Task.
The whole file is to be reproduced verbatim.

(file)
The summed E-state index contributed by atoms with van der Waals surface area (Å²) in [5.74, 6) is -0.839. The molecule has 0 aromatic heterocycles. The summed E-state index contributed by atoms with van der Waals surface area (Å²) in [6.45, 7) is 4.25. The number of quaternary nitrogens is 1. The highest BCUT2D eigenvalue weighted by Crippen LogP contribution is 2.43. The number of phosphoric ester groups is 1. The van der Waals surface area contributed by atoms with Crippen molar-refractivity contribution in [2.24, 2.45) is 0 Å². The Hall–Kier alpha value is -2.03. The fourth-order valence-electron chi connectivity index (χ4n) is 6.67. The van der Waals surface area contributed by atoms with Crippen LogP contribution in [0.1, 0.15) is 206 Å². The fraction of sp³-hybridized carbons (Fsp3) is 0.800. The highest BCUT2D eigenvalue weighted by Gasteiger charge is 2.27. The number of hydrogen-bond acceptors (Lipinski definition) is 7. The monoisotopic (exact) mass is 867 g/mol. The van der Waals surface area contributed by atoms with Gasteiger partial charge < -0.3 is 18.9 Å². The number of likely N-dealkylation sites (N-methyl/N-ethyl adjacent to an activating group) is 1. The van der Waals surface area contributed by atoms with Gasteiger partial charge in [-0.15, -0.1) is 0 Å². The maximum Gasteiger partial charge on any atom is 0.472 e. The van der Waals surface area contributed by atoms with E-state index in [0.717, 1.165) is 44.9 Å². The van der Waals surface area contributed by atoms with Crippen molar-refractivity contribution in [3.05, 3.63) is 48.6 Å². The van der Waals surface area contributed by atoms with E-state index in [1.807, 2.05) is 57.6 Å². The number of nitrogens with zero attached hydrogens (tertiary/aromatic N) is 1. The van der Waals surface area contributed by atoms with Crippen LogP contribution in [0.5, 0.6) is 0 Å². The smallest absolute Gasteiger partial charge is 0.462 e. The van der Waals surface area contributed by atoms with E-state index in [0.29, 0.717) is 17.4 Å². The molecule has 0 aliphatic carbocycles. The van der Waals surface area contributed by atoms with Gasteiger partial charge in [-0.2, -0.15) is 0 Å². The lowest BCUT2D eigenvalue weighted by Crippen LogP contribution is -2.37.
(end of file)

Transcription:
The summed E-state index contributed by atoms with van der Waals surface area (Å²) in [5.74, 6) is -0.839. The molecule has 0 aromatic heterocycles. The summed E-state index contributed by atoms with van der Waals surface area (Å²) in [6.45, 7) is 4.25. The number of quaternary nitrogens is 1. The highest BCUT2D eigenvalue weighted by Crippen LogP contribution is 2.43. The number of phosphoric ester groups is 1. The van der Waals surface area contributed by atoms with Crippen molar-refractivity contribution in [2.24, 2.45) is 0 Å². The Hall–Kier alpha value is -2.03. The fourth-order valence-electron chi connectivity index (χ4n) is 6.67. The van der Waals surface area contributed by atoms with Crippen LogP contribution in [0.1, 0.15) is 206 Å². The fraction of sp³-hybridized carbons (Fsp3) is 0.800. The highest BCUT2D eigenvalue weighted by Gasteiger charge is 2.27. The number of hydrogen-bond acceptors (Lipinski definition) is 7. The monoisotopic (exact) mass is 867 g/mol. The van der Waals surface area contributed by atoms with Gasteiger partial charge < -0.3 is 18.9 Å². The number of likely N-dealkylation sites (N-methyl/N-ethyl adjacent to an activating group) is 1. The van der Waals surface area contributed by atoms with Gasteiger partial charge in [-0.15, -0.1) is 0 Å². The maximum Gasteiger partial charge on any atom is 0.472 e. The van der Waals surface area contributed by atoms with E-state index in [0.717, 1.165) is 44.9 Å². The van der Waals surface area contributed by atoms with Crippen molar-refractivity contribution in [3.05, 3.63) is 48.6 Å². The van der Waals surface area contributed by atoms with E-state index in [1.807, 2.05) is 57.6 Å². The number of nitrogens with zero attached hydrogens (tertiary/aromatic N) is 1. The van der Waals surface area contributed by atoms with Crippen LogP contribution in [0.5, 0.6) is 0 Å². The smallest absolute Gasteiger partial charge is 0.462 e. The van der Waals surface area contributed by atoms with E-state index in [0.29, 0.717) is 17.4 Å². The molecule has 0 aliphatic carbocycles. The van der Waals surface area contributed by atoms with Gasteiger partial charge in [-0.2, -0.15) is 0 Å². The lowest BCUT2D eigenvalue weighted by Crippen LogP contribution is -2.37.